From the movie Something of Fear (Social Media)

Egyptian cinema was not devoid of the religious dimension in general in many of its films, nor was it devoid of one of the most important manifestations of religious discourse, which is: the fatwa. We have seen several cinematic films in which the fatwa appears as one of the components of the dramatic or cinematic work, especially the stage that relied on novels. Literary works or films written by people with a long history in Arabic and Egyptian literature.

The position of the fatwa and muftis on cinema and art in general has often been discussed, and this is what writers and researchers focus on. However, another area has not received research or written attention, which is the area: the fatwa on cinematic films, the contexts in which the fatwa is received, and the extent of its validity from a jurisprudential standpoint. Did her dramatic use pay off, or not?

Why was the fatwa present in many films before, while it completely disappeared a while ago?

I do not know of a book or writer that has dealt with the subject in an investigative, research manner, except for what was recently mentioned in a chapter of a book issued by the Egyptian Fatwa House, within the Encyclopedia: The Egyptian Teacher of Fatwa Sciences, in its sixteenth part, which dealt with the topic: Fatwa and Social Sciences, in its seventh chapter. Titled: Fatwa and Art.

He dealt with some of the films that were subject to the fatwa, without limiting it, or fully examining it. It is an important effort that fits the space required for research. Its focus was more on the impact of the fatwa and its relationship to the arts in general, but it is an effort that is considered a beginning to build on, but it is not sufficient in the matter.

Anyone who contemplates Egyptian cinema and its films, in terms of their relationship to fatwas and fatwas, will find that there are some Egyptian films that made one of the fatwas the backbone of their dramatic line, but without focusing on that the matter is related to the fatwa, and that there are other films in which the fatwa was a dramatic thread in the end, so that it ends The film, or the dramatic plot, is based on a fatwa, whether its transmission is correct or not, and whether this fatwa is likely or likely, strong or weak.

This is if we exclude the comedic form in which the fatwa appears in some films, such as the movie (Hassan and Morcos), for example, where a Christian priest was forced to disguise himself as a Muslim sheikh for security reasons, and he went to an area different from his previous area of ​​residence, and when they learned of his presence as a sheikh, they asked him to the mosque, in the presence of... Another sheikh, and they pressed him with questions and fatwas, and whenever he was asked about a fatwa, he said: “What does religion say?”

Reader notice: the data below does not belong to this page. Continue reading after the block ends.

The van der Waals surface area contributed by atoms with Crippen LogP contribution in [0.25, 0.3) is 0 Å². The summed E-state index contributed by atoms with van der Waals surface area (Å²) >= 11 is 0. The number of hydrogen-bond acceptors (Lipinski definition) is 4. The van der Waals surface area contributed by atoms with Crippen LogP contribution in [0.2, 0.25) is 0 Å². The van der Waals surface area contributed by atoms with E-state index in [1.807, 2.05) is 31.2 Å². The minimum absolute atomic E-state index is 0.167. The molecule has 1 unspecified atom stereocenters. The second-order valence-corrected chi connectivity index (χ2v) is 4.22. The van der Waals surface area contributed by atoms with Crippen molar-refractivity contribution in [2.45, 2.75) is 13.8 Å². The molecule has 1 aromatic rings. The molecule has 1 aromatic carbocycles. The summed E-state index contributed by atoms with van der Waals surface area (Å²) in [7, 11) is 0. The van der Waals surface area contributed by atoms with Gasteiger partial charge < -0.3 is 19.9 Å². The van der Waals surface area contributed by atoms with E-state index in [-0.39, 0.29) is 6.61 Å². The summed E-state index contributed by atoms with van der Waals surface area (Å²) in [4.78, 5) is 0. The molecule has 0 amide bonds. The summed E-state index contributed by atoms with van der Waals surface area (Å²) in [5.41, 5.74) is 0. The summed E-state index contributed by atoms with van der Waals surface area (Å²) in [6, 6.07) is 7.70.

The real Muslim Sheikh next to him answered, and so on until it became a necessary phrase when discussing and dialogue about a matter that seemed to contain religious humor.

Films starring a fatwa

Among the films in which the fatwa was the backbone of the dramatic structure are two films:

The first: (Something of Fear), which tells about the village of (Al-Dahashna), which is ruled by a murderous, plundering and plundering person, namely (Atris), who loved a girl from his youth (his heart), and because she stood up against his injustices, by opening (the lock) for people to drink and be given water. He planted them, asked her for marriage but she refused, so the father lied to make Atris believe that she agreed.

One of the village elders learned about this.

Sheikh Ibrahim, to keep moving among the people, with the famous sentence in the movie: “The marriage of (Atris) from (his heart) is invalid.” The marriage is invalid, until (Atris) killed his son, so the people came out carrying the son’s body, shouting behind the sheikh with the fatwa: “The marriage of Atris from "His heart is false."

I wrote on the walls.

It is known that the film caused a stir at the time, and was almost banned from being shown, and that what is meant by “Atris” here is “Abdel Nasser” and “Dahashna” are the Egyptian people who will revolt one day, and it is known historically that family or personal status issues were used to expose political affairs. Like Imam Malik’s fatwa regarding divorce under duress, and the people understood from that that he meant the pledge of allegiance to the ruler, which was taken from them under duress.